Freed of Qualcomm’s chip supply threat, Apple began to challenge Qualcomm’s high patent royalty rates. Qualcomm responded by cutting Apple off from access to Qualcomm’s chips for new iPhone models, forcing Apple to rely entirely on Intel for the cellular chips in its 2018 models. Qualcomm sued Apple for patent infringement in courts around the world, while Apple pressed the Federal Trade Commission to investigate Qualcomm’s business practices.

The dispute put both Apple and Intel in a precarious position. Qualcomm was trying to use its patent arsenal to get iPhone sales banned in jurisdictions around the world. If Qualcomm scored a win in a major market, it could force Apple to come to the table. Then Qualcomm might force Apple to buy fewer Intel chips, endangering Intel’s wireless chip business—especially since other potential customers would be wary of leaping in front of Qualcomm’s patent buzzsaw.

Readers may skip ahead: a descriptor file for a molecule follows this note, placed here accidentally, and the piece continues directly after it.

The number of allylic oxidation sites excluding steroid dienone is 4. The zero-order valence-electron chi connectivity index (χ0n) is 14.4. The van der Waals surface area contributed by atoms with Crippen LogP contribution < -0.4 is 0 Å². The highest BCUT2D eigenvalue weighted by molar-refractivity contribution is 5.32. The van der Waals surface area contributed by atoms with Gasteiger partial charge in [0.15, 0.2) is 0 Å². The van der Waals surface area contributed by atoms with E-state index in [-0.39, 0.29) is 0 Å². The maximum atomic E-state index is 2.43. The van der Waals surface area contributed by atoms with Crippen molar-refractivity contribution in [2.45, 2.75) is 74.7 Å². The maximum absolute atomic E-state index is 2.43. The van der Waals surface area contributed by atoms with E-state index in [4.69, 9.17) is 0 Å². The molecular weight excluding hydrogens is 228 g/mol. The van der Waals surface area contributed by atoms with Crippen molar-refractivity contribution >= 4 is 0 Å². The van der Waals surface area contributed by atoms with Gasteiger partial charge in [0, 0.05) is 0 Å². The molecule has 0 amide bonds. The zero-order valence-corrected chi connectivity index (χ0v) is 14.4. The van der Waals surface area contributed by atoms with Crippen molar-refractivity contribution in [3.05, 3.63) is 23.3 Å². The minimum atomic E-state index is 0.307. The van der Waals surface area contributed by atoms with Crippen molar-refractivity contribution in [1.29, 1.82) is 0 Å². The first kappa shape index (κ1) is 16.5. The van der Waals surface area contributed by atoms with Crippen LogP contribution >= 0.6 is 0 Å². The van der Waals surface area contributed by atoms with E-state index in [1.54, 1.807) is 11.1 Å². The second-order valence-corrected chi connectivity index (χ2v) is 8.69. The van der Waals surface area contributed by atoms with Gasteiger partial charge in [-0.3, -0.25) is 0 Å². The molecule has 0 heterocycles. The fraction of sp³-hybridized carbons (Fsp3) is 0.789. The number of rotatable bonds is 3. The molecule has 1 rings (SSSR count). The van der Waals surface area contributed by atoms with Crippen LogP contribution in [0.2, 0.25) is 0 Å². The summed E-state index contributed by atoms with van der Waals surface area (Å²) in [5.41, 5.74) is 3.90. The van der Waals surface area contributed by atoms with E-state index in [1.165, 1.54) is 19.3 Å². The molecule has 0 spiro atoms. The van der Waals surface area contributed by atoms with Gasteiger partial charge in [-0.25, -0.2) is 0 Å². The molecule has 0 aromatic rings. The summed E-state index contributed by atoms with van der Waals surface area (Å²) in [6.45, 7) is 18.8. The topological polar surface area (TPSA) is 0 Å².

At the same time, Apple was relying on Intel to keep its phones on the cutting edge of wireless technology. Intel successfully developed modem chips suitable for the 2017 and 2018 iPhone models, but the wireless industry is due to make a transition to 5G wireless technology over the next couple of years. The iPhone is a premium product that needs to support the latest wireless standards. If Intel failed to develop 5G chips quickly enough for use in the 2020 iPhone model, it could put Apple in an untenable position.

It appears that this latter scenario is what ultimately happened. Last month, Apple announced a wide-ranging settlement with Qualcomm that required Apple to pay for a six-year license to Qualcomm’s patents. Hours later, Intel announced that it was canceling work on 5G modem chips.